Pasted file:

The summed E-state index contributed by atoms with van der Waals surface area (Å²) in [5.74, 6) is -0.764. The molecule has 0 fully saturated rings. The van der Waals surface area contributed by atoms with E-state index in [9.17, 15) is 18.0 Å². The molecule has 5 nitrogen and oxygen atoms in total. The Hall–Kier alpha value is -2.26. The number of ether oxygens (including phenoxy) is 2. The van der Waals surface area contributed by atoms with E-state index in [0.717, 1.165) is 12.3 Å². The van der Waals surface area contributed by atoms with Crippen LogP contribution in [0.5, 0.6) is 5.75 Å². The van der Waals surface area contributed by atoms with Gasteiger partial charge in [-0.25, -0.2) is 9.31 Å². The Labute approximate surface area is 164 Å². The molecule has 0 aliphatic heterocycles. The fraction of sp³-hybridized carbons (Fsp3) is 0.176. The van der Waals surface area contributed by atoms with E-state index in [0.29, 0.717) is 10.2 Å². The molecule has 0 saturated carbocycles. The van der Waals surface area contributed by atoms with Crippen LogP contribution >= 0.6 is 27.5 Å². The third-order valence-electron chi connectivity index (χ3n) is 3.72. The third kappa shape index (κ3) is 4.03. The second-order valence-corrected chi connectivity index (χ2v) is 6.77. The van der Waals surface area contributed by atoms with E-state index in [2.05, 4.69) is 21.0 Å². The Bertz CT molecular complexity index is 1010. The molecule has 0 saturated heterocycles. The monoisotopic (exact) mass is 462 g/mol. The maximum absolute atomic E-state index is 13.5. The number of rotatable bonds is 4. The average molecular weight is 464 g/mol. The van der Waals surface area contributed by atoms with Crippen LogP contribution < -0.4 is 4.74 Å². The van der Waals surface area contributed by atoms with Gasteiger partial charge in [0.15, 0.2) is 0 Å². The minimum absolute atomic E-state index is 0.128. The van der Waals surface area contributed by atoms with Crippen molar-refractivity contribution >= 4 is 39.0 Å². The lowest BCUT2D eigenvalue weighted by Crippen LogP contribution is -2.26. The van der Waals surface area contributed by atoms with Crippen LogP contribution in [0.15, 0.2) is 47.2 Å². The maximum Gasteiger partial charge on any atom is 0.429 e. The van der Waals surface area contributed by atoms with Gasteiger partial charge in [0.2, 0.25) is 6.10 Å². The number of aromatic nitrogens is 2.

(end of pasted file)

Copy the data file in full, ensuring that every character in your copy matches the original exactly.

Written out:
The summed E-state index contributed by atoms with van der Waals surface area (Å²) in [5.74, 6) is -0.764. The molecule has 0 fully saturated rings. The van der Waals surface area contributed by atoms with E-state index in [9.17, 15) is 18.0 Å². The molecule has 5 nitrogen and oxygen atoms in total. The Hall–Kier alpha value is -2.26. The number of ether oxygens (including phenoxy) is 2. The van der Waals surface area contributed by atoms with E-state index in [0.717, 1.165) is 12.3 Å². The van der Waals surface area contributed by atoms with Crippen LogP contribution in [0.5, 0.6) is 5.75 Å². The van der Waals surface area contributed by atoms with Gasteiger partial charge in [-0.25, -0.2) is 9.31 Å². The Labute approximate surface area is 164 Å². The molecule has 0 aliphatic heterocycles. The fraction of sp³-hybridized carbons (Fsp3) is 0.176. The van der Waals surface area contributed by atoms with E-state index in [0.29, 0.717) is 10.2 Å². The molecule has 0 saturated carbocycles. The van der Waals surface area contributed by atoms with Crippen LogP contribution >= 0.6 is 27.5 Å². The third-order valence-electron chi connectivity index (χ3n) is 3.72. The third kappa shape index (κ3) is 4.03. The second-order valence-corrected chi connectivity index (χ2v) is 6.77. The van der Waals surface area contributed by atoms with E-state index in [2.05, 4.69) is 21.0 Å². The Bertz CT molecular complexity index is 1010. The molecule has 0 saturated heterocycles. The monoisotopic (exact) mass is 462 g/mol. The maximum absolute atomic E-state index is 13.5. The number of rotatable bonds is 4. The average molecular weight is 464 g/mol. The van der Waals surface area contributed by atoms with Crippen LogP contribution < -0.4 is 4.74 Å². The van der Waals surface area contributed by atoms with Gasteiger partial charge in [0.15, 0.2) is 0 Å². The minimum absolute atomic E-state index is 0.128. The van der Waals surface area contributed by atoms with Crippen molar-refractivity contribution >= 4 is 39.0 Å². The lowest BCUT2D eigenvalue weighted by Crippen LogP contribution is -2.26. The van der Waals surface area contributed by atoms with Crippen LogP contribution in [0.15, 0.2) is 47.2 Å². The maximum Gasteiger partial charge on any atom is 0.429 e. The van der Waals surface area contributed by atoms with Gasteiger partial charge in [0.2, 0.25) is 6.10 Å². The number of aromatic nitrogens is 2.